Almostimmediately after taking office as Alberta's 17th premier, Rachel Notley andher fellow NewDemocratic Party lawmakers moved to roll out sweeping climate change and energypolicy that would change the reputation of the oil-producing province into onethat innovates and produces fossil fuels responsibly.
Almosta year after the historic election that saw Alberta's long-reigning ProgressiveConservative government relegated to third place in the provincial legislature,Notley is embarking on something of a public relations tour to prove thatAlberta has changed. One of her first stops was Washington, D.C., where onApril 28 she delivered a lecture for Canadian studies students at the JohnsHopkins University School of Advanced International Studies.
"I'msure you've heard quite a lot about our province. Especially about the oilsands," Notley said. "And quite frankly, it's possible that some ofyou have heard things that haven't necessarily been that positive."
Notleywas careful in her criticism of the previous Alberta government, which held theoffice for 44 years before the orange crush of her New Democratic Party in May2015, but she did say that past governments did not do much to fix thereputation of Alberta's oil sands. In fact, the previous government proposed toexpand the province's oil sands production, which Notley said would have raisedthe industry's annual emissions to 300,000 megatonnes compared to the 70,000megatonnes currently emitted.
"Thatwas at the core of the concern that caused Alberta to be vilified around theworld," Notley said.
InNovember 2015, the new Alberta government released its proposed , which will phaseout coal-fired generation within 15 years, cap oil sands emissions at 100megatonnes annually and implement a carbon tax. The carbon levy, as Notleycalls it, will tax emissions in the province economy-wide starting in January2017 at C$20 per tonne, rising to C$30 per tonne by January 2018.
Themoney will be reinvested back into green energy and efficiency programs. Notleysaid Alberta is the only province in Canada without an energy efficiencyprogram, and a portion of the revenue from the new carbon tax will be used tocreate such a program.
"Sincethis is an emissions limit, and not a production limit, this emissions limitwill encourage current and future projects to be more innovative, andspecifically to develop production methods that emit less carbon," Notleysaid.
Theprovince also intends to invest in energy technology that could someday find away to prevent emissions of carbon from fossil fuel extraction and powergeneration.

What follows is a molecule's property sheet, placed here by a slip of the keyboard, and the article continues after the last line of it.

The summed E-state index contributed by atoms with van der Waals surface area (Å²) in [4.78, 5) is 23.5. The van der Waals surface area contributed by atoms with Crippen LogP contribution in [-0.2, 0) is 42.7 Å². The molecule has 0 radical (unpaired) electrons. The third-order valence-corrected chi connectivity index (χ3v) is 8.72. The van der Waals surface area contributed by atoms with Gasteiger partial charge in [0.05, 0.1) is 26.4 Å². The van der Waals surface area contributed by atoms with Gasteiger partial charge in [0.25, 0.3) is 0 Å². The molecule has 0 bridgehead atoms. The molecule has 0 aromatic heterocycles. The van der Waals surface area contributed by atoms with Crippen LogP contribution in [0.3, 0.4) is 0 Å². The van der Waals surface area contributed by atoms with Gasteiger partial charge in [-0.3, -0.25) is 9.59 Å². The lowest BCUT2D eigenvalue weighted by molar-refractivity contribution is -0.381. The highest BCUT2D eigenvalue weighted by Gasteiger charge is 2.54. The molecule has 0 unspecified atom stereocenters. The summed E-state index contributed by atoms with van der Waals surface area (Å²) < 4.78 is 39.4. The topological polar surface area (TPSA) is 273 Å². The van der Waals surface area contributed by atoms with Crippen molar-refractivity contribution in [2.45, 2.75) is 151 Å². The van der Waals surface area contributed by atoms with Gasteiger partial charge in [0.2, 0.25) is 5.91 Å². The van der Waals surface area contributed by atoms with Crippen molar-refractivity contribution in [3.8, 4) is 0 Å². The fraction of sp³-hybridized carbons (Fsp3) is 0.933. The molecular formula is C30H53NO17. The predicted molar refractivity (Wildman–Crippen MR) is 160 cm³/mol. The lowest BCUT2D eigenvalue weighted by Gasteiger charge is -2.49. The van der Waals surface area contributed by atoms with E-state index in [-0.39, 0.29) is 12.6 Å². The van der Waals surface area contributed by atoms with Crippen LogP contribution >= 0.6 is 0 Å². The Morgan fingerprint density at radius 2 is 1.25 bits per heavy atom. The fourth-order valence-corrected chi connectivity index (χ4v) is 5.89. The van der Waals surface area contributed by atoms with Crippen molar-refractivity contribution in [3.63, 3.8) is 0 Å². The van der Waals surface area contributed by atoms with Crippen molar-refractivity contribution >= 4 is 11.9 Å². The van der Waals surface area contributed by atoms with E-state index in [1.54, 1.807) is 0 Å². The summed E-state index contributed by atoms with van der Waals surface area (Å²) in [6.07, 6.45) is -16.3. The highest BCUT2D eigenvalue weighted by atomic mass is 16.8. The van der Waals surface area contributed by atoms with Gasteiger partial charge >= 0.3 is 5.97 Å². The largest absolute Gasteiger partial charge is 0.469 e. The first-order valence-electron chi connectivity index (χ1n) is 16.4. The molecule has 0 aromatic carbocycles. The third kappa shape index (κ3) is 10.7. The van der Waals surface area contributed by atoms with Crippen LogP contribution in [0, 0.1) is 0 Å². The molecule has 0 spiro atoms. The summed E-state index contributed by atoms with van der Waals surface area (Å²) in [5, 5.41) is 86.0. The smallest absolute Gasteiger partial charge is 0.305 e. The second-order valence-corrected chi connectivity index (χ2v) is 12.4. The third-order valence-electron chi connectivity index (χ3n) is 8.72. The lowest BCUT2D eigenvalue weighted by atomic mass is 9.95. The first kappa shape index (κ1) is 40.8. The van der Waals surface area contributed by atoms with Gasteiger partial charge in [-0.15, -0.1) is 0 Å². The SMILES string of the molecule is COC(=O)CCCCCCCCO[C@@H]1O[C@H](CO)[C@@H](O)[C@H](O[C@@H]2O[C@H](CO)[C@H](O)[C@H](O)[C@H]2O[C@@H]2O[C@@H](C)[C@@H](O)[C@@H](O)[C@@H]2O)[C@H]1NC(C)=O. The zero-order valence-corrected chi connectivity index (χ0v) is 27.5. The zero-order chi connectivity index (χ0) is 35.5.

"Alberta'snext big energy exports might not be carried necessarily through pipelines. Itcould be the technology that helps the world to reduce carbon emissions fromnon-renewable energy production," Notley said.
Regardingcarbon capture and sequestration technology, the long-struggling method tocapture carbon released from processes such as coal-fired power generation,Notley said the province has invested in those projects but doing so is not apriority at this time. However, she said the province would support a proponentadding CCS to a project.
Alberta'spower is primarily generated with coal-fired power plants, so significantinvestments in renewable energy will be made over the 15-year period tocompensate for the loss of capacity. The province has former CEO TerryBoston to negotiate the transition.
Notleyis aware that some of Alberta's nine power plants might not be at the end oftheir useful life now and some may still not be before 2030. She said strandedasset and economic concerns have to be respected and balanced, but noted thatthe federal government is also targeting coal-fired generation and those powerplants may very well be on the chopping block even absent the province's policy.
Thecurrent goal for Alberta is to generate cleaner power independently, within theprovince, even though its neighbor, British Columbia, has an abundance ofhydropower. Notley said Alberta can go it alone by tapping into natural gasresources and investing in renewable generation.
Notleyacknowledged that rock bottom oil prices have placed her province in an "economicallyfragile" situation. She hopes oil prices recover, and believes the newenergy policy has been designed in a way that will support increasedproduction. But this dramatic change in Alberta's economy, Notley believes,made voters more open to a similarly dramatic turnaround in environmentalpriorities.
"Weare going through such an economic shock right now with the price of oildropping so low, and the impact that has on the Alberta economy in some ways italmost makes it easier for people to contemplate change, because change hasbeen thrust upon them in many ways," Notley said. She added that her newenergy policy is an economic diversification effort. "Albertans [are] muchmore dimensional than perhaps people anticipate or imagine," she said.